Tuesday, 11 March 2014

Three Ways to Play Over The Rainbow

photo by Karen Johns

Faced with a growing group and thus a wider range of abilities this year, we are trying a new format.

At the first meeting of the month, everyone gets to choose a song. This ensures that each person will like at least one thing we play that day, and it gives us a nice variety of music, as well.

At the second meeting of the month, one or more volunteers take responsibility for the entire session in any way they choose.

Our second meeting in February had us going over a few different ways to play songs. While it's famously easy to learn a handful of uke chords and strum them underneath a tune, going past that can sometimes be a challenge. There are a few ways to mix up a song: picking the chords, playing the melody, changing the strumming pattern, and varying the chord progression.

Here, for example, is the first verse of Over The Rainbow in the key of C. Four chords, changed at regular intervals, a slow tempo—and not the most exciting song to play. So if strumming gets boring, it's possible to pick the chords.

If you place your thumb on the G string, and your index, middle, and ring fingers on the C, E and A strings, respectively; you can pick in the pattern of [C-G, E-G, A-G, E-G]. Or by assigning the numbers 1 through 4 to your thumb through ring finger; the pattern can also be written as: [2-1, 3-1, 4-1, 3-1]. Try playing this pattern of 8 strings once per chord: 2-1-3-1 on "some" and 4-1-3-1 on "where," back to 2-1-3-1 on "over the" and 4-1-3-1 on "rainbow." It's harder to write and read than it is to do, especially if you start slowly.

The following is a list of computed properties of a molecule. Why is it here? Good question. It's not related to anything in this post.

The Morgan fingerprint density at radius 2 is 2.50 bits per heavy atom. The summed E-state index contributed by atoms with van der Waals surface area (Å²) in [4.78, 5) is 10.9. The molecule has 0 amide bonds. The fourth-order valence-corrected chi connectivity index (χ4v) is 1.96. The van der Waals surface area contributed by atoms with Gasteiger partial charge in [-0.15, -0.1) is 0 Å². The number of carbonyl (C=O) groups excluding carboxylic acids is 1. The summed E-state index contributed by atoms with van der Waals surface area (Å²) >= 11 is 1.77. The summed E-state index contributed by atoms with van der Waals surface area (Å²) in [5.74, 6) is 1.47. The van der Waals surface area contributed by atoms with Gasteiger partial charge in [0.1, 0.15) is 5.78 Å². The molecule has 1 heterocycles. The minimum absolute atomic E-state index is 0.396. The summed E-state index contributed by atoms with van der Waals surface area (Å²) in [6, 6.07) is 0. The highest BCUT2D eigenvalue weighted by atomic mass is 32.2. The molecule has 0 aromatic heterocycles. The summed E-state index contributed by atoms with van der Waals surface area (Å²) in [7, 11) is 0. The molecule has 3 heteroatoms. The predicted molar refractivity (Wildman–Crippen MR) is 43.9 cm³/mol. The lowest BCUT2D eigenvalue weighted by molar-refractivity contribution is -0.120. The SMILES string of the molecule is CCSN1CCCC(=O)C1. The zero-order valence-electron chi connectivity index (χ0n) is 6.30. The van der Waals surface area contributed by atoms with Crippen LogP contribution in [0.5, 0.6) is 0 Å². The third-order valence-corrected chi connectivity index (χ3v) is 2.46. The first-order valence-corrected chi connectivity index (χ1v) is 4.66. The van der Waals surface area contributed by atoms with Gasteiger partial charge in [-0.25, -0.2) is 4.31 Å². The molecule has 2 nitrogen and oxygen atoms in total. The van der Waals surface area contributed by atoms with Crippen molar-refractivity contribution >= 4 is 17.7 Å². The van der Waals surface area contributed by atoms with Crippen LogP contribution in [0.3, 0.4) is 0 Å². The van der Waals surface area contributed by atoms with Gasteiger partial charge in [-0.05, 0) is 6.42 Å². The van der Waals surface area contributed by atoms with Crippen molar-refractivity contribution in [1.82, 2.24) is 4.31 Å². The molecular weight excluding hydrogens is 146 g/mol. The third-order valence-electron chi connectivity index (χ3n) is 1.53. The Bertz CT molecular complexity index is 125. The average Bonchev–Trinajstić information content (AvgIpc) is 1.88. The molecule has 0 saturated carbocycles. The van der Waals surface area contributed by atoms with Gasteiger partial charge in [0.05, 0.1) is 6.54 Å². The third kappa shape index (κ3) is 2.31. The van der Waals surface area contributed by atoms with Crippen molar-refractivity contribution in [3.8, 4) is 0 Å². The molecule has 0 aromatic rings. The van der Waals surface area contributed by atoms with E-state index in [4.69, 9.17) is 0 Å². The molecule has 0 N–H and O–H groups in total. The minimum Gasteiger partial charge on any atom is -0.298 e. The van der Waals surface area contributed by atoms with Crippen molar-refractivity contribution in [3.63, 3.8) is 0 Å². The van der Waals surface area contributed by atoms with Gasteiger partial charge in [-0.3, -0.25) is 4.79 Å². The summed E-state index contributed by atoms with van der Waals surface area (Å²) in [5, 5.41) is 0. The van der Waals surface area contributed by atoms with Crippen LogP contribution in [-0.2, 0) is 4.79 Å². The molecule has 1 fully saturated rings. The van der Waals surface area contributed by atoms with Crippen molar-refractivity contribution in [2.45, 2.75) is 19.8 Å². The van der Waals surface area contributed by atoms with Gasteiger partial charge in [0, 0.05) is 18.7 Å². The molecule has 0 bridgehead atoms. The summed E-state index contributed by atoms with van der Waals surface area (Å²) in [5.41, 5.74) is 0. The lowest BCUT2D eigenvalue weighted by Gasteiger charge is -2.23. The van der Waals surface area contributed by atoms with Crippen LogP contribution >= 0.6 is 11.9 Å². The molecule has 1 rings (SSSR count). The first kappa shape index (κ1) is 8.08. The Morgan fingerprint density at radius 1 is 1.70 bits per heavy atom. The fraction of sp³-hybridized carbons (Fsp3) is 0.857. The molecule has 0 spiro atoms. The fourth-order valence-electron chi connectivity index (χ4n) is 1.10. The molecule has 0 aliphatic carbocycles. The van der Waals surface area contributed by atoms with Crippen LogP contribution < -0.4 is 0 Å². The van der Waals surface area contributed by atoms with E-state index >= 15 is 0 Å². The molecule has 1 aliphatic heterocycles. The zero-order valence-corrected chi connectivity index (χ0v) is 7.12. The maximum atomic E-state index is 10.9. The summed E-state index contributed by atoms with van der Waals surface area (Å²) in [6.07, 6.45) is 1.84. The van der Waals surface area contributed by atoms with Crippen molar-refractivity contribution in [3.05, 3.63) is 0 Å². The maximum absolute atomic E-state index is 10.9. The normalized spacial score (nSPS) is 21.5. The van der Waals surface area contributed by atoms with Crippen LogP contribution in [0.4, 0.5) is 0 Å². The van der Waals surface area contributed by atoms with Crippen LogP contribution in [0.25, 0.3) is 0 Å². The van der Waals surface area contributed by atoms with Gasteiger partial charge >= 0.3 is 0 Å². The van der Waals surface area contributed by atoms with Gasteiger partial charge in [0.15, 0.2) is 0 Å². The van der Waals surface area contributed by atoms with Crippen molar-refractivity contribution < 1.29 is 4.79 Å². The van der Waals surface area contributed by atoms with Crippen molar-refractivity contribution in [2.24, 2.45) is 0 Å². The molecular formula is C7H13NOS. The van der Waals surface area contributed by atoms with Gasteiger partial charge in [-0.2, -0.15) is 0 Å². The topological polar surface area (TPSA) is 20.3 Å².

A second way is to play it as a very simple chord melody (see this post on how to read ukulele tablature). This is also in the key of C and uses the same chord progression, as you can see below. The chords are simply opened up a little to bring out the melody.

Finally, there's the version that so many ukulele players want to learn, the one made famous by Israel Kamakawiwo'ole (known worldwide as Iz). Again in the key of C, the chords are similar the above versions but with a critical change from C to Am-F that lifts the melody in an appealing way. The unique strumming pattern is also key to this version.

As far as I know, there are no videos of him playing this song, and it appears that the only audio recording was a one-take, middle-of-the-night shot made almost as a memo to himself (see this NPR story).
Thus the many different tutorials on how to play Iz's Over The Rainbow, each with its own take. Some chunk or dampen the strings, some use a reggae-ish strumming pattern. This version entails plucking the G string with one's thumb and strumming in an accented pattern that is heavy on the down strum and has a pause in the middle: pluck-D-u-(pause)-u-D-u, pluck-D-u-(pause)-u-D-u.
For a printable .pdf of these three versions as complete songs, click here.

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